Solutions for very dry hands:
Wear gloves: It sounds straightforward, but our hands really don’t need to be on show as much as they are. Make sure you’re wearing a warm pair of gloves when you leave the house – especially when doing things like de-icing the car. The same goes for when you’re washing up too, so don’t forget those marigolds.
Swap your soap: Liquid soaps and antibacterial gels often contain harsh surfactants and alcohol which can strip skin of moisture. Trade yours for something less astringent and more nourishing instead.
Re-apply hand cream regularly: A lovely rich, balmy hand cream will soften up dry patches and alleviate stinging. Apply it before you leave the house as a barrier and overnight to repair the skin, and remember to re-apply after washing your hands.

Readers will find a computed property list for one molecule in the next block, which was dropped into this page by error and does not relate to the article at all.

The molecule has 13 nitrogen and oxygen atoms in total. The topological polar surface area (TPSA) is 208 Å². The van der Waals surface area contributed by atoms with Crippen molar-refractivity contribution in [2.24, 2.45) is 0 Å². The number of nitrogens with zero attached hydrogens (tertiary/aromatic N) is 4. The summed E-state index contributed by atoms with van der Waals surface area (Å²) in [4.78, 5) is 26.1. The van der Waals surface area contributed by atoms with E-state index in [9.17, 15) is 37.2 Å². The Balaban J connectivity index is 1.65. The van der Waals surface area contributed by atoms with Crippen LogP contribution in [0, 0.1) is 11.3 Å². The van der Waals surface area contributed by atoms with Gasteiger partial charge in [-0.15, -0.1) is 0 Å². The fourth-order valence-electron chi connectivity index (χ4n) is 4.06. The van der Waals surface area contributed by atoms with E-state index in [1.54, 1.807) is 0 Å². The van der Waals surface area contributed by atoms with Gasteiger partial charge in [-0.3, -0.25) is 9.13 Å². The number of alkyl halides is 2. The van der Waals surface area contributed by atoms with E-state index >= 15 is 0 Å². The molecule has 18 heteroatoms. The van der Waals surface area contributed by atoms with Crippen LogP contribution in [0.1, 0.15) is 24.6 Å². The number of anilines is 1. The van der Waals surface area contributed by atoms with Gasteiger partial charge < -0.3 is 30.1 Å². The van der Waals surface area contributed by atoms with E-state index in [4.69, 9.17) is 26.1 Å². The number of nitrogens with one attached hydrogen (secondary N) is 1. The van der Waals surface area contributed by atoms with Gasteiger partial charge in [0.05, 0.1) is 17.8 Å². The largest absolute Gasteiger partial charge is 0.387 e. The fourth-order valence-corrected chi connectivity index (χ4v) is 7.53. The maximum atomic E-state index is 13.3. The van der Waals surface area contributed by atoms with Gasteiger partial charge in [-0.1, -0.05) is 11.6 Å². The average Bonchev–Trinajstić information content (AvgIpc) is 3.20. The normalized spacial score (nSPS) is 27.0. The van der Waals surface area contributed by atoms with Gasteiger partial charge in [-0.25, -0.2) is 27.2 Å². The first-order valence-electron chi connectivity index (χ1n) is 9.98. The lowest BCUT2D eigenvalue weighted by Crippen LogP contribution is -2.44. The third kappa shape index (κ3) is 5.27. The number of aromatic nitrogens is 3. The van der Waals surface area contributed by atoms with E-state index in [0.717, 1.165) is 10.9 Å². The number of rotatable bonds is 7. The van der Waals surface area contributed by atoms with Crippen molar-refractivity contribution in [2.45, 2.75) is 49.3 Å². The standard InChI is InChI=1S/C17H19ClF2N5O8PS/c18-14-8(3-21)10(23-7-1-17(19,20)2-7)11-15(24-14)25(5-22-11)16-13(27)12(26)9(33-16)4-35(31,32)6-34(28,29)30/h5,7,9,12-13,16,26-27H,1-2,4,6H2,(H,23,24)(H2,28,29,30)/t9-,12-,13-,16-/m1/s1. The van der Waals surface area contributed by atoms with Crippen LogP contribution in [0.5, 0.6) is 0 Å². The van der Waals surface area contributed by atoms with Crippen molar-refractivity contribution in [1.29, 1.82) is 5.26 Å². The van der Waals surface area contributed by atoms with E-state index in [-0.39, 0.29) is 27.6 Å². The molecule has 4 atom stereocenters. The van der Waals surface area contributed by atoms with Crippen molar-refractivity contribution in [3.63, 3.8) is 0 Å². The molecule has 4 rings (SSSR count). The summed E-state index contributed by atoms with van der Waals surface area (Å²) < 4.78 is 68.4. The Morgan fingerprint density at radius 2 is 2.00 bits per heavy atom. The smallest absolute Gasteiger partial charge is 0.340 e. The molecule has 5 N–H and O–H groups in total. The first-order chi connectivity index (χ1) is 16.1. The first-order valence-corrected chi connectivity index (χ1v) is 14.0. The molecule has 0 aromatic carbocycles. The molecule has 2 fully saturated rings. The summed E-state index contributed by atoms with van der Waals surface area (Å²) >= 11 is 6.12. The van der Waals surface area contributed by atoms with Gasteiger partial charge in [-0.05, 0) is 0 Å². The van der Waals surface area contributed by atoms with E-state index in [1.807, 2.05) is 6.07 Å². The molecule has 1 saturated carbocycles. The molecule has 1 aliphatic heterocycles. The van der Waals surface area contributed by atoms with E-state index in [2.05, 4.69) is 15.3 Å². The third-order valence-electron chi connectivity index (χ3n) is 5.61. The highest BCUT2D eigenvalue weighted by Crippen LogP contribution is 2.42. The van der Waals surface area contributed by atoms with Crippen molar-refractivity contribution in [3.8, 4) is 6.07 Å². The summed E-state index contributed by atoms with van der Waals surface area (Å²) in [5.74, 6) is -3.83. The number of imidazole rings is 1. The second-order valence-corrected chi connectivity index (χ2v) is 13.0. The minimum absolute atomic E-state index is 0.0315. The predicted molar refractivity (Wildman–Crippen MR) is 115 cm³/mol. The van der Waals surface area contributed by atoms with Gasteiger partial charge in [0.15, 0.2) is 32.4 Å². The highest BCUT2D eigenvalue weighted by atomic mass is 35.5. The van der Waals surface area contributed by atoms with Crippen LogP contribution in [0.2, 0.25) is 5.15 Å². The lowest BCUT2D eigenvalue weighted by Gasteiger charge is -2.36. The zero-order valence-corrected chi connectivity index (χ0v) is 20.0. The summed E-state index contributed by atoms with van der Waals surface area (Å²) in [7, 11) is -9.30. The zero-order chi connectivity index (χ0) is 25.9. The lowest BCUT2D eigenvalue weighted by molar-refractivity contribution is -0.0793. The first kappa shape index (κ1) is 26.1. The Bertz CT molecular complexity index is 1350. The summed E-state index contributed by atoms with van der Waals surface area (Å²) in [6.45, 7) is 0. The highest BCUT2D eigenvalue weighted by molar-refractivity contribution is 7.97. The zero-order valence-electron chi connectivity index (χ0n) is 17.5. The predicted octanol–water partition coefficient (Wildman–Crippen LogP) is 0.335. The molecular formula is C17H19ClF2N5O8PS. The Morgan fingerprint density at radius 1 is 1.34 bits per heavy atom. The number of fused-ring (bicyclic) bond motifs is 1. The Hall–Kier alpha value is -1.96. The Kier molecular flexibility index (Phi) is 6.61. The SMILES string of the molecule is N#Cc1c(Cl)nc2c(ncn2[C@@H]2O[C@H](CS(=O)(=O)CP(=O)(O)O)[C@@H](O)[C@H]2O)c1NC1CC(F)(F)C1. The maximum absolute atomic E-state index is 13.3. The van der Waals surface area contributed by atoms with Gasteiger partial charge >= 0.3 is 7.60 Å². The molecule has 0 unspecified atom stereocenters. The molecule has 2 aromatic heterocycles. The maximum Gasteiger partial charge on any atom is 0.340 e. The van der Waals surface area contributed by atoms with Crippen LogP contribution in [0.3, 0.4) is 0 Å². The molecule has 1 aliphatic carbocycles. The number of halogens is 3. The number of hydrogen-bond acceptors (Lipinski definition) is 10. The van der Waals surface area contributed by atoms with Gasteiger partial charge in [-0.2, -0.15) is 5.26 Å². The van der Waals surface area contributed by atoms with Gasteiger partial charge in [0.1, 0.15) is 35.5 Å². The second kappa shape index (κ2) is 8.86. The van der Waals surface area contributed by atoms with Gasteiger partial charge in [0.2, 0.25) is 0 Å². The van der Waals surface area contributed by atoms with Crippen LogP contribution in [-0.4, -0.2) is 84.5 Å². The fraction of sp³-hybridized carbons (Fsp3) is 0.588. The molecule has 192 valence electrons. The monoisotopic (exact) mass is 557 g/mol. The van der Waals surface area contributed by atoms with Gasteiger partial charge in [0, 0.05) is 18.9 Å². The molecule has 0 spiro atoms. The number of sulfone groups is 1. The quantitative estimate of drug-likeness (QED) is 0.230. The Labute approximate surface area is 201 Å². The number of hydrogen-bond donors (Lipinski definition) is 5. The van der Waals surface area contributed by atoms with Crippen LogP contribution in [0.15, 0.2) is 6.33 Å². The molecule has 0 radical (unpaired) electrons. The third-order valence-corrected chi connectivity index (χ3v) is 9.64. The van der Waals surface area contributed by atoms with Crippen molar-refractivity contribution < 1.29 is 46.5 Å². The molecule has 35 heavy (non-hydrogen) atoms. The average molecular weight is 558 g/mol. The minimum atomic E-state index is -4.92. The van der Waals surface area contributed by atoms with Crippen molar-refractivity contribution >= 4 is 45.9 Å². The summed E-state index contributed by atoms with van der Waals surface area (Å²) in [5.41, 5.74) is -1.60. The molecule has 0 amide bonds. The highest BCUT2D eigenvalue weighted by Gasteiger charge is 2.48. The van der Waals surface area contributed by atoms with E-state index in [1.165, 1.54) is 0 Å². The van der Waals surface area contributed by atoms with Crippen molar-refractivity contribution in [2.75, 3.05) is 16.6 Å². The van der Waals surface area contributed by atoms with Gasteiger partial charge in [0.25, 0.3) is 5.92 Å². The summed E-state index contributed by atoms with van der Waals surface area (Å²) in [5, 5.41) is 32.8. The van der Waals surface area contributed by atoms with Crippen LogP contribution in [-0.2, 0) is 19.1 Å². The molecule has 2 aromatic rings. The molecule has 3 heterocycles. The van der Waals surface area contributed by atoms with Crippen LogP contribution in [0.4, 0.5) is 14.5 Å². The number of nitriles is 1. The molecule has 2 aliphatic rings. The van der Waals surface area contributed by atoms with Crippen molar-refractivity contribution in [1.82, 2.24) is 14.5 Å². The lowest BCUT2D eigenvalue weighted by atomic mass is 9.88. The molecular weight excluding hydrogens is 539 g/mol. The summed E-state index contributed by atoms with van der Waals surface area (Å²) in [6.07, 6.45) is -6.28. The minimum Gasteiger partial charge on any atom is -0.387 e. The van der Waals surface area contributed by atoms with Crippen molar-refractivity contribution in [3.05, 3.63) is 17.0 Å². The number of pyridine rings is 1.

Problem: Chapped lips
Lips are naturally thinner than the rest of our skin, which makes them a prime target come winter. They don’t have their own oil glands, which makes it tricky for them to keep themselves soft and supple, and cold weather can also cause them to become dehydrated. At worst, chapped lips will be rough and feel a little tight, and at worst chapping can turn to cracks.
Solutions for chapped lips:
Manually exfoliate: The feeling of having chapped, flaky lips can be enough to ruin your day. To fast-track your way to a smoother pout, use a gentle scrub (you can make your own out of sugar and honey) to physically exfoliate the lips. Alternatively, buff lips with a flannel in small, circular motions.
Nourish with a balm: Slathering on a lip balm will not only deliver much-needed nourishment where you need it most but if you wear it when you’re out and about it will help prevent further damage too.
Avoid matte lipsticks: Matte lipsticks can look gorgeous, but if your lips are chapped then all the flat colour will do is accentuate and cling to any flakes. Stick instead to glossy or satin finishes.